I'm sort of new from Scratch. I joined Snap! two years ago, and I'm returning from a long break. What are some interesting projects that I can make with Snap!? Is game design a good choice?
Game design is an easy choice, since you would probably come up with something to make really quickly. Coming up with a library of blocks is a bit harder, since you have to actually think of a good use for it.
TLDR: yeah, game design is a good choice.
Depends what excites you. I like to build system-y things (e.g., convert regular expressions to finite state machines) but that's not everyone's cup of tea.
You can look at the assignments in Glen Bull's media course, which are posted on the forum, as a source of ideas.
If you want to do my kind of project, there are many suggestions in my Computer Science Logo Style books online.
The other thing is to click "explore" on the community site, and check out the various categories of projects listed there.
- If you are interested in art & music, here's a link to a sequence of activities:
- If you would like to see some of the activities that others have done, search on "Art & Music" in the forum:
- If you are interested in arcade games, here are some games that were developed this spring:
The fun part about snap is well
You can really make anything you can imagine
What exactly do you mean by "[converting] regular expressions to finite state machines?" It sounds very interesting.
Have you used regular expressions in text searching? In an editor, you can say "search for ABC" or you can say "search for A*BCC*" which means to search for zero or more As, then one B, then one or more Cs. That's a regular expression.
Now, how does the editor actually search for such a thing? The regular expression is a declarative notation in which you say what you want, not how to find it. But any regular expression can be converted algorithmically to a finite state machine, which is a runnable notation, a sort of programming language. The "finite state" part means that it's a limited programming language, not Turing-equivalent.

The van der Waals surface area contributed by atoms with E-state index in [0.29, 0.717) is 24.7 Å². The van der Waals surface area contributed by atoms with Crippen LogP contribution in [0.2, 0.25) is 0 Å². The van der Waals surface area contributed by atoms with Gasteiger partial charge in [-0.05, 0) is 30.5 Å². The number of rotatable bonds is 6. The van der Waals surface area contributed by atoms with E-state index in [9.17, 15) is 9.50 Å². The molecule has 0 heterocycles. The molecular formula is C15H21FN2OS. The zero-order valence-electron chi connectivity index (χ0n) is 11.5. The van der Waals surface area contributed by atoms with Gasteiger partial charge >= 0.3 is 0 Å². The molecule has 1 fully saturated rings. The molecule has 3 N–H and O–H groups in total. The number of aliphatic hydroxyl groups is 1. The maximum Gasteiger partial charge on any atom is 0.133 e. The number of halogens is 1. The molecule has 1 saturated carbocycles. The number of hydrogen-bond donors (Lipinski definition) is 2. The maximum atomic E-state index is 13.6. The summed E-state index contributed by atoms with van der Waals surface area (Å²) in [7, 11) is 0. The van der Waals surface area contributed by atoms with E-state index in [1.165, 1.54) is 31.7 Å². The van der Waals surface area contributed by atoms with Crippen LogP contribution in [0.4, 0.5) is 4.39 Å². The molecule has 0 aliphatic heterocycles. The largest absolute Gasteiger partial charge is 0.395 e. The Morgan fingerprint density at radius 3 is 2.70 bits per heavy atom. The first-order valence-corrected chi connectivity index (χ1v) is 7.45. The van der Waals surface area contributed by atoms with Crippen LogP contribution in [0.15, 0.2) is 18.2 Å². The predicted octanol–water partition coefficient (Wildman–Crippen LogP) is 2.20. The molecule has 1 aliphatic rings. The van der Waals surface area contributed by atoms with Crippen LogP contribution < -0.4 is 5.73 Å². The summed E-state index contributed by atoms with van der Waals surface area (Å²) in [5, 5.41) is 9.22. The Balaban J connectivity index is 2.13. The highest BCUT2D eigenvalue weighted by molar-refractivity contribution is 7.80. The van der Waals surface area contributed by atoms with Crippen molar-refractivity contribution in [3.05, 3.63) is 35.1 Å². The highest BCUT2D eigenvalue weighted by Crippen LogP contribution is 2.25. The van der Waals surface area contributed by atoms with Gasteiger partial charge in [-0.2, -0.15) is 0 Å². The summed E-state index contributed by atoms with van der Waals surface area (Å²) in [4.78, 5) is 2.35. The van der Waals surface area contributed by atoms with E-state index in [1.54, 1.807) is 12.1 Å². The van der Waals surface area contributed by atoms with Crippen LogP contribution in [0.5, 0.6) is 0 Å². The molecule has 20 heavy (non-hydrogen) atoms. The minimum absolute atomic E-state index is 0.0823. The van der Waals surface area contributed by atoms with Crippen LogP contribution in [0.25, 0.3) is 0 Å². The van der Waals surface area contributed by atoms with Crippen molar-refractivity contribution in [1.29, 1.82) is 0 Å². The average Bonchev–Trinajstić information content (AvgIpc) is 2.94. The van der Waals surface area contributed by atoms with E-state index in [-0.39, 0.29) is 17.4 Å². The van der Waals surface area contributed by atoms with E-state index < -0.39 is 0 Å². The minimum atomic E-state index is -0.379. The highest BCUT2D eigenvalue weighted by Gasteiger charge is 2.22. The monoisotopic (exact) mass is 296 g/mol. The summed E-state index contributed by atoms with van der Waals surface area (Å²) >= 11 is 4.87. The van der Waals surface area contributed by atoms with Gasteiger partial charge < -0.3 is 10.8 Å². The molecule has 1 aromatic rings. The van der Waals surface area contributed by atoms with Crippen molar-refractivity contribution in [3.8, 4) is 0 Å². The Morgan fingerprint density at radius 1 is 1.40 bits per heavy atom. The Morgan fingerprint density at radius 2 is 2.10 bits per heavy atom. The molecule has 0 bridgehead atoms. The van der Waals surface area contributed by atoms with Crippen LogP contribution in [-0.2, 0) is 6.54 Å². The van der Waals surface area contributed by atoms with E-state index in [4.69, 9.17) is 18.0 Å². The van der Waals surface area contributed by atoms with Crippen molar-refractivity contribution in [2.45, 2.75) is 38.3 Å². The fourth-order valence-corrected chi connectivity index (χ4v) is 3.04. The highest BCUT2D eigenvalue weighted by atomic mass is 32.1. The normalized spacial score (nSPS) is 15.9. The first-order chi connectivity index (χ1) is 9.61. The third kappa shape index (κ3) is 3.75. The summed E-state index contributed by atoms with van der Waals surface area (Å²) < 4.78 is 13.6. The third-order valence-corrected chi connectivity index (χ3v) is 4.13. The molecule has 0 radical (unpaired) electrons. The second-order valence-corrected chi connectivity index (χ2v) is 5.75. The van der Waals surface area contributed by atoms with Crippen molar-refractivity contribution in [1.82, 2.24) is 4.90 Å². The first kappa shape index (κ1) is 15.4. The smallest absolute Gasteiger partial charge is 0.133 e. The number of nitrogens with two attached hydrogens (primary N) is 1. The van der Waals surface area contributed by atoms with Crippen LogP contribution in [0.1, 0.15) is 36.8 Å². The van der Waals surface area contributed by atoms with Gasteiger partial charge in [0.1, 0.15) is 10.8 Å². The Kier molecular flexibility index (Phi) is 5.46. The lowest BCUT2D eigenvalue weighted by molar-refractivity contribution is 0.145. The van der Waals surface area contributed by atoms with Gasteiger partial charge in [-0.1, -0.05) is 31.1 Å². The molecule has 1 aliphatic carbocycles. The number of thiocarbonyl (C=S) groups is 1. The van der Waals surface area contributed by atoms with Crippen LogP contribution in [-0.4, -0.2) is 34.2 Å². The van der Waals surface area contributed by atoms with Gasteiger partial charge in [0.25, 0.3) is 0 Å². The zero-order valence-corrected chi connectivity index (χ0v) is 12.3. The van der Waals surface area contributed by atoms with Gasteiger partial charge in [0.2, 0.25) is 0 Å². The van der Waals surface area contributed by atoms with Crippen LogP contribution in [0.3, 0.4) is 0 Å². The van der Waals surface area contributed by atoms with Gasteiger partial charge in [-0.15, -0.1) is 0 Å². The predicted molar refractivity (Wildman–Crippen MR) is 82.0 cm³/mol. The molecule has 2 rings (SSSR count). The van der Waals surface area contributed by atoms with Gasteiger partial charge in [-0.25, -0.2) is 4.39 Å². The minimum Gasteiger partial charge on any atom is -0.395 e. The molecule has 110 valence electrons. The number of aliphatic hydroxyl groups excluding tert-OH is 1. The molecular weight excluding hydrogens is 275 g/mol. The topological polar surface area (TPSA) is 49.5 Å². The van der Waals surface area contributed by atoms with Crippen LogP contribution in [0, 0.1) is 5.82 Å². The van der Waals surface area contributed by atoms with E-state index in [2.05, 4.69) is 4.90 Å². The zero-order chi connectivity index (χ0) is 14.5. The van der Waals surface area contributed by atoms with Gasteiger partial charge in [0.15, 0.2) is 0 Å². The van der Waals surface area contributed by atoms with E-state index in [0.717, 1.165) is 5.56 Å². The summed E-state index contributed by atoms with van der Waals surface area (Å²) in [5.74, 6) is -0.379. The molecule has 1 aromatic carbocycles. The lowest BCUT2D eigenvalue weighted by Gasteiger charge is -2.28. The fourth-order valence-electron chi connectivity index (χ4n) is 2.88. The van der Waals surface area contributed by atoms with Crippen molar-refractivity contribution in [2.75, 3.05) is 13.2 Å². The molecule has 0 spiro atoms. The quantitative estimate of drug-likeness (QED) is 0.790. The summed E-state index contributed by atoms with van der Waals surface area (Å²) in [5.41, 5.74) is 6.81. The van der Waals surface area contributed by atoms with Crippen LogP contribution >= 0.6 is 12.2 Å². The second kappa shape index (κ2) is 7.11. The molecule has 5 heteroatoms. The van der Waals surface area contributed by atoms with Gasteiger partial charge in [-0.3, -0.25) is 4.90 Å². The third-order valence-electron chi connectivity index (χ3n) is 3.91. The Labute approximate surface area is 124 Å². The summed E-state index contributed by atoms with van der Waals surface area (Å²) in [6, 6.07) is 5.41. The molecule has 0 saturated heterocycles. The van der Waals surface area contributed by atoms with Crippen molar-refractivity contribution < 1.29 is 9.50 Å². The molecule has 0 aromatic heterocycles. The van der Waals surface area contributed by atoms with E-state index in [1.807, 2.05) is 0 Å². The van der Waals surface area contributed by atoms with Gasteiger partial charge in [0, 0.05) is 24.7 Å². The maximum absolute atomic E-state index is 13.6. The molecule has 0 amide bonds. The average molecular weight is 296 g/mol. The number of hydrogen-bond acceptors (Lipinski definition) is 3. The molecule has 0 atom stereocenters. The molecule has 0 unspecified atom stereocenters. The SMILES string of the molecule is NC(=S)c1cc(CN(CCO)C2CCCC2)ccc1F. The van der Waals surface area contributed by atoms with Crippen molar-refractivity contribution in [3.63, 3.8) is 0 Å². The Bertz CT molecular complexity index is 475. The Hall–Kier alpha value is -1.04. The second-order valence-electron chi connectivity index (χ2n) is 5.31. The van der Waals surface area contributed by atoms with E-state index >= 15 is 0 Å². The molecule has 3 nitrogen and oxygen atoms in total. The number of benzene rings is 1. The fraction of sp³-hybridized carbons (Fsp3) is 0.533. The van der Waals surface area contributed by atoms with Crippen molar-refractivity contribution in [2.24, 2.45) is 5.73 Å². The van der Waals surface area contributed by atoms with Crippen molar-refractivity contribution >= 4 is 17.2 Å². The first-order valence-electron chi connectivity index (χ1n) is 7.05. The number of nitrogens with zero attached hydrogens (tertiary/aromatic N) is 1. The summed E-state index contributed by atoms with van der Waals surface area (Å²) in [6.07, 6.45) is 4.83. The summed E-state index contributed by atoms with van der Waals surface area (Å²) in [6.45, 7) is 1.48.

Details: Automata theory chapter from Computer Science Logo Style.
Markup messed that up. Does escaping with backslashes work?
Yes, it does.
BTW, C+ also means one or more Cs.
Technically, bells and whistles such as + are part of extended REs. The official automata theory definition of a RE includes just sequencing (AB means first A then B), * for general looping, and | for OR.
Sorry. I don't really understand. What editor are you talking about? Also, how would you convert the expression?
Any editor. They all have search and search-and-replace features. And they mostly all accept regular expressions.
How you convert: It's a complicated algorithm. Read the chapter I linked.
Snap! has a search-and-replace feature?
That’s something i suggested
Text editors - think Notepad++.
Sorry, Snap! isn't a text editor, even though the non-presentation-mode screen has "editor" in its name. It does have a kind of text search: if you type control-F you get a text box into which you can type a block name and it incrementally shows in the palette area all the blocks that match. But that's just text, not regular expressions, sadly.
I didn't realize you meant text editor. Oops.
Wait...how would you convert regular expressions to finite state machines in Snap!? Did I misunderstand that?
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